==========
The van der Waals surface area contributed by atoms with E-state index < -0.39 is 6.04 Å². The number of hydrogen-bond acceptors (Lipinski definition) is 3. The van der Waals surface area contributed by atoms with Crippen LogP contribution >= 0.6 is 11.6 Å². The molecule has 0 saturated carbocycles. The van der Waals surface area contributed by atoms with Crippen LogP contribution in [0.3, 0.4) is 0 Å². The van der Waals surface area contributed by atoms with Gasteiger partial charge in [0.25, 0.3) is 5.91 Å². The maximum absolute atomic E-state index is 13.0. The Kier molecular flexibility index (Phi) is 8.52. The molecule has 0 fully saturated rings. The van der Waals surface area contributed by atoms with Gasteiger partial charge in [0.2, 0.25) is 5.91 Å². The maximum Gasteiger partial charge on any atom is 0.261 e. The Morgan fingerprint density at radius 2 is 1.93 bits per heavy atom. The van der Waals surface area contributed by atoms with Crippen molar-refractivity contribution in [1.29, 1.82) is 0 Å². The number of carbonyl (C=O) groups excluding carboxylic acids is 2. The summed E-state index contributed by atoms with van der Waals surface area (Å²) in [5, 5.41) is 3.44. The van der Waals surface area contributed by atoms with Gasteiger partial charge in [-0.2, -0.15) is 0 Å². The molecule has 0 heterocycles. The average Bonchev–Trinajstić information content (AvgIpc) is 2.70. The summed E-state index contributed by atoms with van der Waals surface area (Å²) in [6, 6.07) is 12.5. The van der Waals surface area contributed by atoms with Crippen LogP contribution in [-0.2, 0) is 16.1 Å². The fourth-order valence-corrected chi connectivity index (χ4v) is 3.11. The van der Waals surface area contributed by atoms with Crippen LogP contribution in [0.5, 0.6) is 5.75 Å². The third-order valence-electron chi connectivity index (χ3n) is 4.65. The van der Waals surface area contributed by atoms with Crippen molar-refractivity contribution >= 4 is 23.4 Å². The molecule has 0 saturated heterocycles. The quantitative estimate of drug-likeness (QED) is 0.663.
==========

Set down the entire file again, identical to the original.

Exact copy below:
The van der Waals surface area contributed by atoms with E-state index < -0.39 is 6.04 Å². The number of hydrogen-bond acceptors (Lipinski definition) is 3. The van der Waals surface area contributed by atoms with Crippen LogP contribution >= 0.6 is 11.6 Å². The molecule has 0 saturated carbocycles. The van der Waals surface area contributed by atoms with Crippen LogP contribution in [0.3, 0.4) is 0 Å². The van der Waals surface area contributed by atoms with Gasteiger partial charge in [0.25, 0.3) is 5.91 Å². The maximum absolute atomic E-state index is 13.0. The Kier molecular flexibility index (Phi) is 8.52. The molecule has 0 fully saturated rings. The van der Waals surface area contributed by atoms with Gasteiger partial charge in [0.2, 0.25) is 5.91 Å². The maximum Gasteiger partial charge on any atom is 0.261 e. The Morgan fingerprint density at radius 2 is 1.93 bits per heavy atom. The van der Waals surface area contributed by atoms with Crippen molar-refractivity contribution in [1.29, 1.82) is 0 Å². The number of carbonyl (C=O) groups excluding carboxylic acids is 2. The summed E-state index contributed by atoms with van der Waals surface area (Å²) in [5, 5.41) is 3.44. The van der Waals surface area contributed by atoms with Gasteiger partial charge in [-0.2, -0.15) is 0 Å². The molecule has 0 heterocycles. The average Bonchev–Trinajstić information content (AvgIpc) is 2.70. The summed E-state index contributed by atoms with van der Waals surface area (Å²) in [6, 6.07) is 12.5. The van der Waals surface area contributed by atoms with Crippen LogP contribution in [-0.2, 0) is 16.1 Å². The fourth-order valence-corrected chi connectivity index (χ4v) is 3.11. The van der Waals surface area contributed by atoms with Crippen LogP contribution in [0.5, 0.6) is 5.75 Å². The third-order valence-electron chi connectivity index (χ3n) is 4.65. The van der Waals surface area contributed by atoms with Crippen molar-refractivity contribution >= 4 is 23.4 Å². The molecule has 0 saturated heterocycles. The quantitative estimate of drug-likeness (QED) is 0.663.